A spokesperson for the British government’s COP26 office declined to comment on security matters. Scotland police said they do not comment on VIP security.

    A senior Turkish official earlier told Reuters that British authorities had not met Turkey’s requests over security.

    “The president took such a decision because our demands regarding the number of vehicles for security and some other security-related demands were not fully met,” the official said.

    Erdogan had previously said he would meet U.S. President Joe Biden in Glasgow, but they met in Rome on Sunday.

    Last month, Turkey’s parliament ratified the 2015 Paris climate agreement, becoming the last G20 country to do so.

    Ankara had held off ratification for years, saying Turkey should not be classed as a developed country with reduced access to funding to support emissions cuts under the accord. It also said Turkey is historically responsible for a very small share of carbon emissions.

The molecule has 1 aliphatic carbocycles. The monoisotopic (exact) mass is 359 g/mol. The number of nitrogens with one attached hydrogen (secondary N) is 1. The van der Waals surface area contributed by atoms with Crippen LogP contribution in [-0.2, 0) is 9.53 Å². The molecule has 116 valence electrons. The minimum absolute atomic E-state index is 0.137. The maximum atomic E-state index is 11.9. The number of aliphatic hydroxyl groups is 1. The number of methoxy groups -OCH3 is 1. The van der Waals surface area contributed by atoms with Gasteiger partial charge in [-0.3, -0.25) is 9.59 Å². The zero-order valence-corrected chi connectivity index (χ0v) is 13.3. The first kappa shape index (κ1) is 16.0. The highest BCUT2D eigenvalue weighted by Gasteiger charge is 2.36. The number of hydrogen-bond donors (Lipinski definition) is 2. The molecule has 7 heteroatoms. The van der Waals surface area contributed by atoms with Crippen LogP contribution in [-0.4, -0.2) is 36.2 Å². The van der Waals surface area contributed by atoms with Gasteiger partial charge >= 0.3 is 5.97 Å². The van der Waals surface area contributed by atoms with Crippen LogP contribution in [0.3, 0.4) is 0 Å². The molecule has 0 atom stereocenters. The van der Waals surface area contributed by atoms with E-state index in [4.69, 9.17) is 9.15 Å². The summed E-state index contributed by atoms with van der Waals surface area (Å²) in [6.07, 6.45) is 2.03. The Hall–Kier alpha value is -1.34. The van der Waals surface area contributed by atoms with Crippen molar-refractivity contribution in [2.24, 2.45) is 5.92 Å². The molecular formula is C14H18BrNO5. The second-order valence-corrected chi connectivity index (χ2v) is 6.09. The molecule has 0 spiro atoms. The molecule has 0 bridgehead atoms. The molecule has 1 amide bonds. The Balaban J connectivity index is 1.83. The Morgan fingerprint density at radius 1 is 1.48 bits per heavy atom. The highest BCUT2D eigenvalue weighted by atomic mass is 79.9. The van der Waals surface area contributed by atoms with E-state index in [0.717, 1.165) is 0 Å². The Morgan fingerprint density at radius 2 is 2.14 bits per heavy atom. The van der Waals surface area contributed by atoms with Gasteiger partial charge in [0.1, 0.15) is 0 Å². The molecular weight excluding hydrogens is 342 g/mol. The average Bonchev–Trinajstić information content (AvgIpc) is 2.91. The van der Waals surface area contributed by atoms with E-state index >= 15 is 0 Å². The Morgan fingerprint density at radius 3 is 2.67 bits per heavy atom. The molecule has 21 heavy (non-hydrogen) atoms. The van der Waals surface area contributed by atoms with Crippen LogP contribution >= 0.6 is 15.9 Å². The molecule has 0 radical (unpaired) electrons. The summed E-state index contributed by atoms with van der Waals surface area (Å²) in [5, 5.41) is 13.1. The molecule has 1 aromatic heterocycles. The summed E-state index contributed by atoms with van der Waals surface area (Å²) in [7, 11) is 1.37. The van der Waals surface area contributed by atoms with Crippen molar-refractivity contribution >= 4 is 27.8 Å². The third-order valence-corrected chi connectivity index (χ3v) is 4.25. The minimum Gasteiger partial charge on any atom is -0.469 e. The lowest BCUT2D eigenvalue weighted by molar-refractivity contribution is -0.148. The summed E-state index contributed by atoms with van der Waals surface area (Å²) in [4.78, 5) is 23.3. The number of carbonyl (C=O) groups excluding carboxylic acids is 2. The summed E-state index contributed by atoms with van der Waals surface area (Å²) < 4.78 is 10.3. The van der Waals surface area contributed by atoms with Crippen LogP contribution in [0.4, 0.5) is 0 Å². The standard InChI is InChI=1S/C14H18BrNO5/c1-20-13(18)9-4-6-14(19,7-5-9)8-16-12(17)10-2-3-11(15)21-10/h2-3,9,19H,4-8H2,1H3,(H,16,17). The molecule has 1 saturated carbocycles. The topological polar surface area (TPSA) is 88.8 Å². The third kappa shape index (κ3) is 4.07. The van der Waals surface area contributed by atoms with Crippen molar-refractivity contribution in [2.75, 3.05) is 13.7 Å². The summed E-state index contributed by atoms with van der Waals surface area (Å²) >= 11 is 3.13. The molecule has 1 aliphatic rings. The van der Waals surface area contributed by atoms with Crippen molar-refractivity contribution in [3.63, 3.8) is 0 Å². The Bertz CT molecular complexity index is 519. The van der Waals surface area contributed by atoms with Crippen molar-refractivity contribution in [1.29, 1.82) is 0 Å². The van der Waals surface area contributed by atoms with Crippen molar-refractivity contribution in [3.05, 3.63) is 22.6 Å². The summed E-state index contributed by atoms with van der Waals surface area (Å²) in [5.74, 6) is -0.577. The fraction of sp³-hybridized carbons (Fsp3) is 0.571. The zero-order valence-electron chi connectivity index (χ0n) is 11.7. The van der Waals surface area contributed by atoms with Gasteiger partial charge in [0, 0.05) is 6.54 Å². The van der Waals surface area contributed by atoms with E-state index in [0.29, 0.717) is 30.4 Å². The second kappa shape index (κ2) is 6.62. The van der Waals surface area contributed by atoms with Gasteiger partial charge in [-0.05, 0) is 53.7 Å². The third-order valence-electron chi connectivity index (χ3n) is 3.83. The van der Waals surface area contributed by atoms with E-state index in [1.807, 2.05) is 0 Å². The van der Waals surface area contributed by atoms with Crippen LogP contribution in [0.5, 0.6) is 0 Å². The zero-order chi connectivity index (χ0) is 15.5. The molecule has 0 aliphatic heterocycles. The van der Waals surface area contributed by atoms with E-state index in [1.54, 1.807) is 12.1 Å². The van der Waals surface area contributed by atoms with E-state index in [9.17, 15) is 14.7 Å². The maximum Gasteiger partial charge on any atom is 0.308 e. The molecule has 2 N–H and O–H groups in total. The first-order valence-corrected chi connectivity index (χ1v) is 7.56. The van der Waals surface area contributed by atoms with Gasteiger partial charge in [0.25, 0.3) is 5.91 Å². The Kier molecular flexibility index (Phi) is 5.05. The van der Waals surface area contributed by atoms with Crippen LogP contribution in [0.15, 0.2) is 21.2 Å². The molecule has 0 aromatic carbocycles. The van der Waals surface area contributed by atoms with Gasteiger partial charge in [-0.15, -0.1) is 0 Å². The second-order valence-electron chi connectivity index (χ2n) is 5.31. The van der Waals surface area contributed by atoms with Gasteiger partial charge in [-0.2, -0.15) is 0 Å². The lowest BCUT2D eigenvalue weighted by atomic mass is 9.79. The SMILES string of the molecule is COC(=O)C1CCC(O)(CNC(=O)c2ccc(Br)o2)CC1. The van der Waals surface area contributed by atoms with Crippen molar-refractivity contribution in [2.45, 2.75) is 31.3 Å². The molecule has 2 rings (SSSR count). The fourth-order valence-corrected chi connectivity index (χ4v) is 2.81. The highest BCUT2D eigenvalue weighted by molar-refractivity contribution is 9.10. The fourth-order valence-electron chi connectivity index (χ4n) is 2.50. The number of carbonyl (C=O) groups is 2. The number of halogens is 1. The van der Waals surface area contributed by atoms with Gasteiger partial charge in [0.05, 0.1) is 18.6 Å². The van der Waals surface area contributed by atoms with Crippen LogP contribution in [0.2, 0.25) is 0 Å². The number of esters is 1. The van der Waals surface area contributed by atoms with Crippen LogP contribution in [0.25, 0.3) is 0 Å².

Erdogan said last week Turkey had signed a memorandum of understanding under which it will get loans worth $3.2 billion to help it meet clean energy goals set out in the Paris accord.

    Other absentees from the Glasgow meeting include Chinese President Xi Jinping, whose country is by far the biggest emitter of greenhouse gases, and President Vladimir Putin of Russia, one of the world’s top three oil producers.

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    Why is COP26 so important? Read the review in the first and the second part.